"One night I had been awakened by her yells - (since the medical men had pronounced her mad, she had, of course, been shut up) - it was a fiery West Indian night; one of the description that frequently precede the hurricanes of those climates. Being unable to sleep in bed, I got up and opened the window. The air was like sulphur-steams - I could find no refreshment anywhere. Mosquitoes came buzzing in and hummed sullenly round the room; the sea, which I could hear from thence, rumbled dull like an earthquake - black clouds were casting up over it; the moon was setting in the waves, broad and red, like a hot cannon-ball - she threw her last bloody glance over a world quivering with the ferment of tempest. I was physically influenced by the atmosphere and scene, and my ears were filled with the curses the maniac still shrieked out; wherein she momentarily mingled my name with such a tone of demon-hate, with such language! - no professed harlot ever had a fouler vocabulary than she: though two rooms off, I heard every word - the thin partitions of the West India house opposing but slight obstruction to her wolfish cries.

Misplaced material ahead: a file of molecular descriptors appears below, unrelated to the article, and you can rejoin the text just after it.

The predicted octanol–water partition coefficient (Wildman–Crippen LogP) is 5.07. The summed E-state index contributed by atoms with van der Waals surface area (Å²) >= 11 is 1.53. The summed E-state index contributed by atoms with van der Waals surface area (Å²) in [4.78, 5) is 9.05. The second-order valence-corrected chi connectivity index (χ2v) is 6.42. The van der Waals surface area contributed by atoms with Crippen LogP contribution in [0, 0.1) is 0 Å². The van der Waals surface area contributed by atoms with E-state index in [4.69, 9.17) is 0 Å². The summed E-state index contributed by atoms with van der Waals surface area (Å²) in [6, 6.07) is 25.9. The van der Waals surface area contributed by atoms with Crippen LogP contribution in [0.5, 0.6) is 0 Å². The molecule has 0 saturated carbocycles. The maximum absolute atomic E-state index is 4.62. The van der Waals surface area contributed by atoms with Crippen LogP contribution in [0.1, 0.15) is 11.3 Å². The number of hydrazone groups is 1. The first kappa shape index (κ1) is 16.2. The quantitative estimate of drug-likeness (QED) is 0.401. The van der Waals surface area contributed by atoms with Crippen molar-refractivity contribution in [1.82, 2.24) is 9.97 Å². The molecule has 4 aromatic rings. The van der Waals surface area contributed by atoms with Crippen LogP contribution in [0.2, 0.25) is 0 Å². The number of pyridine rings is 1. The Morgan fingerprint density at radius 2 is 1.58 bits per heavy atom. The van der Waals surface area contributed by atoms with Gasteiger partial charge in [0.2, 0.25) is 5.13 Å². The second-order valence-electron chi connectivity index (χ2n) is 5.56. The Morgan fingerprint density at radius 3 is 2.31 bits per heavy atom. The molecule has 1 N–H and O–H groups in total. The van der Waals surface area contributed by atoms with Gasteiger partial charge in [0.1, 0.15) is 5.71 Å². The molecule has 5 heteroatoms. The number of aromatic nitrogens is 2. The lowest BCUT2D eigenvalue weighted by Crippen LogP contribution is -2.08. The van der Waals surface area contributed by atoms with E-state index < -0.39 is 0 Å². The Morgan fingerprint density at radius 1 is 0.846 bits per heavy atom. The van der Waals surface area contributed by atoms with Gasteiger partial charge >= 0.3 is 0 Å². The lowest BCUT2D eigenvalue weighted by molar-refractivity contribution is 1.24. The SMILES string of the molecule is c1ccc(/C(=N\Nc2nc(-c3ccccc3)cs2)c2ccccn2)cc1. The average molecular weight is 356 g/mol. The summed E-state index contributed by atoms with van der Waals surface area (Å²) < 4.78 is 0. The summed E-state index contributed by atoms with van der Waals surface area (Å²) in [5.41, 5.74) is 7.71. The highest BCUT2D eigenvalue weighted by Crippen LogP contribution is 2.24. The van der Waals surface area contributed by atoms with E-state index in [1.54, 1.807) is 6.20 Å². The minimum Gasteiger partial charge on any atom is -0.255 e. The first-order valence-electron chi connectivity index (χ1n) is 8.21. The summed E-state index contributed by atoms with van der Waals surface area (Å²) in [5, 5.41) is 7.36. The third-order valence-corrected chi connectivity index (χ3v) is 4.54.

"'This life,' said I at last, 'is hell: this is the air - those are the sounds of the bottomless pit! I have a right to deliver myself from it if I can. The sufferings of this mortal state will leave me with the heavy flesh that now cumbers my soul. Of the fanatic's burning eternity I have no fear: there is not a future state worse than this present one - let me break away, and go home to God!'